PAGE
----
Stevenson Stars in Private Lives, 13 MayDate: 12 March 1999
Juliet Stevenson and Anton Lesser will lead the cast of the National Theatre production of Noel Coward's Private Lives, part of the year-long celebrations marking the centenary of the playwright's birth. This is the first time that the play, first staged in 1930, will be presented at the theatre. The production opens in the RNT's Lyttelton Theatre 13 May (previews from 7 May).
Set in the late 1920s and featuring Coward's trademark quick-witted repartee, the story centres around divorcees Amanda and Elyot who find themselves in the same hotel while on honeymoon with their new spouses. The chance encounter rekindles the couple's old attraction - as well as their antagonism.
Stevenson ('Amanda') is well-known for her various feature and television films, including Truly Madly Deeply, Drowing by Numbers, Cider with Rosie and The Politician's Wife. Her extensive stage credits include numerous productions for the RNT and RSC; recent productions in the West End include Burn This, The Duchess of Malfi and Death and the Maiden, for which she won an Olivier Award for Best Actress.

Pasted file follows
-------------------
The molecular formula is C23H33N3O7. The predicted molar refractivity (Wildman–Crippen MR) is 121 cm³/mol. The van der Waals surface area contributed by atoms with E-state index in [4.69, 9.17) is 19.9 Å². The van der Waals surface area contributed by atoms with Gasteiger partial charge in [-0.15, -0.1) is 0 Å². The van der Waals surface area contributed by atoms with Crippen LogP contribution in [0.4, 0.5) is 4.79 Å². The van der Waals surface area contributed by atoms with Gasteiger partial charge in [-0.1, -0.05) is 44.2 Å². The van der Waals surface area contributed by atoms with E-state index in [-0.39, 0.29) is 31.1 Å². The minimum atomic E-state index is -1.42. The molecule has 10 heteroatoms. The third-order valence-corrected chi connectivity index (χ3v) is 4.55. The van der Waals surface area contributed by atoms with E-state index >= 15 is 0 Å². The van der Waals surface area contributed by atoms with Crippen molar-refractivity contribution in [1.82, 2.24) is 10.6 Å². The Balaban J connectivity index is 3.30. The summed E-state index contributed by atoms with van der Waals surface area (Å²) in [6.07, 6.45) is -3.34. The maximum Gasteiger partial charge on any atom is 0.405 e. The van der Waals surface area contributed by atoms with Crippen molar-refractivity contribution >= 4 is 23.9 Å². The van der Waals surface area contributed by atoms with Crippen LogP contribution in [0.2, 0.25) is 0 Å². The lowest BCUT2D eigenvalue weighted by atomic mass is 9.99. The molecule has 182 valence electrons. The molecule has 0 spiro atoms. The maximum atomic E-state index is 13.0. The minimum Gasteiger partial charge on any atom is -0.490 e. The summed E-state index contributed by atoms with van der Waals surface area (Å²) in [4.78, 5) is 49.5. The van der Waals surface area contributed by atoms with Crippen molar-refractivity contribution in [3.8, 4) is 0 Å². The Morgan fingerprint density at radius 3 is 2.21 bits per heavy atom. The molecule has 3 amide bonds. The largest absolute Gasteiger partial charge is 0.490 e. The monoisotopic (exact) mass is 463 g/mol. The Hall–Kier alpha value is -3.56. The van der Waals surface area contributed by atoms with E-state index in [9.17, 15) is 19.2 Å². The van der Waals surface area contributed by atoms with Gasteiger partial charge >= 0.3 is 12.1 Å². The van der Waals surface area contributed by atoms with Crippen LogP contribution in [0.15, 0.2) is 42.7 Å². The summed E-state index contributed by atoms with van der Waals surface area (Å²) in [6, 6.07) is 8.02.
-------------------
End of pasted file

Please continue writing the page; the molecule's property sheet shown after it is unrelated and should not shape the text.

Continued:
Lesser ('Elyot') has also appeared in various RNT (Mutabilitie, Wild Oats and The Birthday Party) and RSC productions (Richard III, Troilus and Cressida, The Merry Wives of Windsor and The Taming of the Shrew). He has recently appeared in the West End as 'Serge' in Yasmina Reza's Art.
Actor/director Philip Franks will direct Private Lives, making his directorial debut at the National. His other directorial credits include The Cocktail Party and The Duchess of Malfi, starring Stevenson, at Greenwich and in the West End. As an actor, he also has appeared in a number of RSC and RNT productions and has appeared on British television in Heartbeat, The Darling Buds of May and Martin Chuzzlewit.
Stevenson and Lesser will be joined in the cast by Dominic Rowan ('Victor'), Rebecca Saire ('Sybil') and Darlene Johnson ('Louise'). Private Lives will be designed by Stephen Brimson Lewis, with lighting by Howard Harrison and music by Matthew Scott.